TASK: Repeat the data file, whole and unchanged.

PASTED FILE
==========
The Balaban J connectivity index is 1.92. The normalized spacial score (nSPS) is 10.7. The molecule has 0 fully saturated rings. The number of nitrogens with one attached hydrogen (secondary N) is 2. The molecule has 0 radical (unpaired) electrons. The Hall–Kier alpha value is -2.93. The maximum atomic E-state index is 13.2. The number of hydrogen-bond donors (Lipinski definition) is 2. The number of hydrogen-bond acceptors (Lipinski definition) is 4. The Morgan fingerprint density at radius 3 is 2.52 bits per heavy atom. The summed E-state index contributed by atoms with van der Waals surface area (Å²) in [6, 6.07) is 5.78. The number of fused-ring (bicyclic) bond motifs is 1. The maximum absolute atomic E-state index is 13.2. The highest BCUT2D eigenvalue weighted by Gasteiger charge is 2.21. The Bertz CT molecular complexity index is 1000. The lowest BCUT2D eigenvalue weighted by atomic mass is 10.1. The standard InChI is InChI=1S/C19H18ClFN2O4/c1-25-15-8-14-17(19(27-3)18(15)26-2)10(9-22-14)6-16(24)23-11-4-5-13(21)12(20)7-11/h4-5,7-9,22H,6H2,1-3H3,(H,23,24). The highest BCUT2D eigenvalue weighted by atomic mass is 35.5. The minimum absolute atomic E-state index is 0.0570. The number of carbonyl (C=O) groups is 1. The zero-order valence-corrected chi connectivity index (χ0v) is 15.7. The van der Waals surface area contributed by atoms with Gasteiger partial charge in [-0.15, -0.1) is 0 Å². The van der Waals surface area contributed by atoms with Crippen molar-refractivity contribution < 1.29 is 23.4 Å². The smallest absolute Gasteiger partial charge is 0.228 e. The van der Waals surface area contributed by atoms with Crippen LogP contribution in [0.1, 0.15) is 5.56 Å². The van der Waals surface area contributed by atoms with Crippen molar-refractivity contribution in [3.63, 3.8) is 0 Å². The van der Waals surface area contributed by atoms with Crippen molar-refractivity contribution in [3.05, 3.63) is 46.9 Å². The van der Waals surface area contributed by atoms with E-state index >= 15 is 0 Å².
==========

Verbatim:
The Balaban J connectivity index is 1.92. The normalized spacial score (nSPS) is 10.7. The molecule has 0 fully saturated rings. The number of nitrogens with one attached hydrogen (secondary N) is 2. The molecule has 0 radical (unpaired) electrons. The Hall–Kier alpha value is -2.93. The maximum atomic E-state index is 13.2. The number of hydrogen-bond donors (Lipinski definition) is 2. The number of hydrogen-bond acceptors (Lipinski definition) is 4. The Morgan fingerprint density at radius 3 is 2.52 bits per heavy atom. The summed E-state index contributed by atoms with van der Waals surface area (Å²) in [6, 6.07) is 5.78. The number of fused-ring (bicyclic) bond motifs is 1. The maximum absolute atomic E-state index is 13.2. The highest BCUT2D eigenvalue weighted by Gasteiger charge is 2.21. The Bertz CT molecular complexity index is 1000. The lowest BCUT2D eigenvalue weighted by atomic mass is 10.1. The standard InChI is InChI=1S/C19H18ClFN2O4/c1-25-15-8-14-17(19(27-3)18(15)26-2)10(9-22-14)6-16(24)23-11-4-5-13(21)12(20)7-11/h4-5,7-9,22H,6H2,1-3H3,(H,23,24). The highest BCUT2D eigenvalue weighted by atomic mass is 35.5. The minimum absolute atomic E-state index is 0.0570. The number of carbonyl (C=O) groups is 1. The zero-order valence-corrected chi connectivity index (χ0v) is 15.7. The van der Waals surface area contributed by atoms with Gasteiger partial charge in [-0.15, -0.1) is 0 Å². The van der Waals surface area contributed by atoms with Crippen molar-refractivity contribution < 1.29 is 23.4 Å². The smallest absolute Gasteiger partial charge is 0.228 e. The van der Waals surface area contributed by atoms with Crippen LogP contribution in [0.1, 0.15) is 5.56 Å². The van der Waals surface area contributed by atoms with Crippen molar-refractivity contribution in [3.63, 3.8) is 0 Å². The van der Waals surface area contributed by atoms with Crippen molar-refractivity contribution in [3.05, 3.63) is 46.9 Å². The van der Waals surface area contributed by atoms with E-state index >= 15 is 0 Å².